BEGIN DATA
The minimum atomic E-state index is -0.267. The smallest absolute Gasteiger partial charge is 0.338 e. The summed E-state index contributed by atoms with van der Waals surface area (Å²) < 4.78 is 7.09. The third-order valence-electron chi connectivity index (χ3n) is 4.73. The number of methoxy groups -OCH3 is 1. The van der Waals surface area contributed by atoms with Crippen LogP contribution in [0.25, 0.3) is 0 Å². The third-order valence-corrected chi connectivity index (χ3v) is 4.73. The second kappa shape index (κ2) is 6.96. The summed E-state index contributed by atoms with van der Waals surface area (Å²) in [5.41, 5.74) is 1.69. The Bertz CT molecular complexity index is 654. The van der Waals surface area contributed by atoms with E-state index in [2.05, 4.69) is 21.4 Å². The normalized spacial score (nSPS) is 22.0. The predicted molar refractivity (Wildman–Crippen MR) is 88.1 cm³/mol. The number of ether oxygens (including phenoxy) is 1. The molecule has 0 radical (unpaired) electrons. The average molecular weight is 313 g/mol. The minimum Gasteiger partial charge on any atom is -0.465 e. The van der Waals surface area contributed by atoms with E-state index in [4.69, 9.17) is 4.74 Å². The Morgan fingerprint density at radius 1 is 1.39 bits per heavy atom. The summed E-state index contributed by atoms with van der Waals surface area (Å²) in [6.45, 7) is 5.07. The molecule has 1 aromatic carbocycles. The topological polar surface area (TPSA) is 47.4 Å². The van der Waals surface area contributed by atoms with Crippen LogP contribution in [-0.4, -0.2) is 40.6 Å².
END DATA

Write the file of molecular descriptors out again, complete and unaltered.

The minimum atomic E-state index is -0.267. The smallest absolute Gasteiger partial charge is 0.338 e. The summed E-state index contributed by atoms with van der Waals surface area (Å²) < 4.78 is 7.09. The third-order valence-electron chi connectivity index (χ3n) is 4.73. The number of methoxy groups -OCH3 is 1. The van der Waals surface area contributed by atoms with Crippen LogP contribution in [0.25, 0.3) is 0 Å². The third-order valence-corrected chi connectivity index (χ3v) is 4.73. The second kappa shape index (κ2) is 6.96. The summed E-state index contributed by atoms with van der Waals surface area (Å²) in [5.41, 5.74) is 1.69. The Bertz CT molecular complexity index is 654. The van der Waals surface area contributed by atoms with E-state index in [2.05, 4.69) is 21.4 Å². The normalized spacial score (nSPS) is 22.0. The predicted molar refractivity (Wildman–Crippen MR) is 88.1 cm³/mol. The number of ether oxygens (including phenoxy) is 1. The molecule has 0 radical (unpaired) electrons. The average molecular weight is 313 g/mol. The minimum Gasteiger partial charge on any atom is -0.465 e. The van der Waals surface area contributed by atoms with E-state index in [4.69, 9.17) is 4.74 Å². The Morgan fingerprint density at radius 1 is 1.39 bits per heavy atom. The summed E-state index contributed by atoms with van der Waals surface area (Å²) in [6.45, 7) is 5.07. The molecule has 1 aromatic carbocycles. The topological polar surface area (TPSA) is 47.4 Å². The van der Waals surface area contributed by atoms with Crippen LogP contribution in [-0.4, -0.2) is 40.6 Å².